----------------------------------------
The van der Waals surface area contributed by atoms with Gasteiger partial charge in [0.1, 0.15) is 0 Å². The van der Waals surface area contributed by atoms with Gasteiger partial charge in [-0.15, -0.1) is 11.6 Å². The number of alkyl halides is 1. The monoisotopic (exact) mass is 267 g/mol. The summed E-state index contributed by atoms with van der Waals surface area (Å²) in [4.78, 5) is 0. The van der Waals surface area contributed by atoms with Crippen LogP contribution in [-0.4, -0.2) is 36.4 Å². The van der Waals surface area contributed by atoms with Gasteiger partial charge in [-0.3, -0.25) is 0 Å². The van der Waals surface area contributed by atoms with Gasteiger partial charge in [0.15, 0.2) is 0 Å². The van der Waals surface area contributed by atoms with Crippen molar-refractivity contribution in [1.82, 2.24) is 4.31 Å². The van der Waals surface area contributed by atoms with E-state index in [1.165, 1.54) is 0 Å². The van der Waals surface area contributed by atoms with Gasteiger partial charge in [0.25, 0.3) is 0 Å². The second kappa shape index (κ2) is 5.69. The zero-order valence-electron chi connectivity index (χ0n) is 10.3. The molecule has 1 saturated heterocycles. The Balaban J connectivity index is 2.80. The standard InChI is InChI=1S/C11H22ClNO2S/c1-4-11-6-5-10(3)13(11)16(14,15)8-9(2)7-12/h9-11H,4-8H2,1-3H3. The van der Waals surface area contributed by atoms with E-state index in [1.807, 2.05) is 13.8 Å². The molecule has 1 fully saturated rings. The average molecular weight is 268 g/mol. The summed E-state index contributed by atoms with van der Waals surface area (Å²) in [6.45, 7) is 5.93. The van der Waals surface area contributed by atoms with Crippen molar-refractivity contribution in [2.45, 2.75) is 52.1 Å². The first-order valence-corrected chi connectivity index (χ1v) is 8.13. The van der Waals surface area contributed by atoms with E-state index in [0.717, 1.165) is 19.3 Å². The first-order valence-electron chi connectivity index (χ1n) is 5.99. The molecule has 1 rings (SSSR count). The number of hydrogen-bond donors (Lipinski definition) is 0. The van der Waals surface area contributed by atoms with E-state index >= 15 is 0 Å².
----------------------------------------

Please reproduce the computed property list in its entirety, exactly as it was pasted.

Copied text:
The van der Waals surface area contributed by atoms with Gasteiger partial charge in [0.1, 0.15) is 0 Å². The van der Waals surface area contributed by atoms with Gasteiger partial charge in [-0.15, -0.1) is 11.6 Å². The number of alkyl halides is 1. The monoisotopic (exact) mass is 267 g/mol. The summed E-state index contributed by atoms with van der Waals surface area (Å²) in [4.78, 5) is 0. The van der Waals surface area contributed by atoms with Crippen LogP contribution in [-0.4, -0.2) is 36.4 Å². The van der Waals surface area contributed by atoms with Gasteiger partial charge in [-0.3, -0.25) is 0 Å². The van der Waals surface area contributed by atoms with Gasteiger partial charge in [0.15, 0.2) is 0 Å². The van der Waals surface area contributed by atoms with Crippen molar-refractivity contribution in [1.82, 2.24) is 4.31 Å². The van der Waals surface area contributed by atoms with E-state index in [1.165, 1.54) is 0 Å². The van der Waals surface area contributed by atoms with Gasteiger partial charge in [0.25, 0.3) is 0 Å². The second kappa shape index (κ2) is 5.69. The zero-order valence-electron chi connectivity index (χ0n) is 10.3. The molecule has 1 saturated heterocycles. The Balaban J connectivity index is 2.80. The standard InChI is InChI=1S/C11H22ClNO2S/c1-4-11-6-5-10(3)13(11)16(14,15)8-9(2)7-12/h9-11H,4-8H2,1-3H3. The van der Waals surface area contributed by atoms with E-state index in [1.807, 2.05) is 13.8 Å². The molecule has 1 fully saturated rings. The average molecular weight is 268 g/mol. The summed E-state index contributed by atoms with van der Waals surface area (Å²) in [6.45, 7) is 5.93. The van der Waals surface area contributed by atoms with Crippen molar-refractivity contribution in [2.45, 2.75) is 52.1 Å². The first-order valence-corrected chi connectivity index (χ1v) is 8.13. The van der Waals surface area contributed by atoms with E-state index in [0.717, 1.165) is 19.3 Å². The first-order valence-electron chi connectivity index (χ1n) is 5.99. The molecule has 1 rings (SSSR count). The number of hydrogen-bond donors (Lipinski definition) is 0. The van der Waals surface area contributed by atoms with E-state index >= 15 is 0 Å².